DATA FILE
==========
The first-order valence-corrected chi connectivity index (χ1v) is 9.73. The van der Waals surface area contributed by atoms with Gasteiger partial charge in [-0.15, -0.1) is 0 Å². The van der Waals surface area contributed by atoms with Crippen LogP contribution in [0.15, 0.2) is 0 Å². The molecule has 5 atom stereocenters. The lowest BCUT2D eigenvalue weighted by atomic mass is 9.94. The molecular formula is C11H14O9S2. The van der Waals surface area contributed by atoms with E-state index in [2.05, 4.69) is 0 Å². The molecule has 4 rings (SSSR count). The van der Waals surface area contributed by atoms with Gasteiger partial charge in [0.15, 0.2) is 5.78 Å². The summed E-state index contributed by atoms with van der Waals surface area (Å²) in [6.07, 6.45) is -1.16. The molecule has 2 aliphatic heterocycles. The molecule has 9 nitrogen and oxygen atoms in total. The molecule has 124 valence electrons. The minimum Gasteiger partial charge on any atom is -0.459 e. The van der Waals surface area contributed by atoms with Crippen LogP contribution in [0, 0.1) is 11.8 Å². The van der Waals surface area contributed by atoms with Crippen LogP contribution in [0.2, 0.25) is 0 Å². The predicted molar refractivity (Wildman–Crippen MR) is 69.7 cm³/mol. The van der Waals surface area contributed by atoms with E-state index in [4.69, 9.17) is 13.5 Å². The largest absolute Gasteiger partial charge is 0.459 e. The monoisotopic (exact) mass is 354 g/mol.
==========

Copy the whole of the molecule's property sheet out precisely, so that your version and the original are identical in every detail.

The first-order valence-corrected chi connectivity index (χ1v) is 9.73. The van der Waals surface area contributed by atoms with Gasteiger partial charge in [-0.15, -0.1) is 0 Å². The van der Waals surface area contributed by atoms with Crippen LogP contribution in [0.15, 0.2) is 0 Å². The molecule has 5 atom stereocenters. The lowest BCUT2D eigenvalue weighted by atomic mass is 9.94. The molecular formula is C11H14O9S2. The van der Waals surface area contributed by atoms with E-state index in [2.05, 4.69) is 0 Å². The molecule has 4 rings (SSSR count). The van der Waals surface area contributed by atoms with Gasteiger partial charge in [0.15, 0.2) is 5.78 Å². The summed E-state index contributed by atoms with van der Waals surface area (Å²) in [6.07, 6.45) is -1.16. The molecule has 2 aliphatic heterocycles. The molecule has 9 nitrogen and oxygen atoms in total. The molecule has 124 valence electrons. The minimum Gasteiger partial charge on any atom is -0.459 e. The van der Waals surface area contributed by atoms with Crippen LogP contribution in [0, 0.1) is 11.8 Å². The van der Waals surface area contributed by atoms with Crippen LogP contribution in [0.2, 0.25) is 0 Å². The predicted molar refractivity (Wildman–Crippen MR) is 69.7 cm³/mol. The van der Waals surface area contributed by atoms with E-state index in [4.69, 9.17) is 13.5 Å². The largest absolute Gasteiger partial charge is 0.459 e. The monoisotopic (exact) mass is 354 g/mol.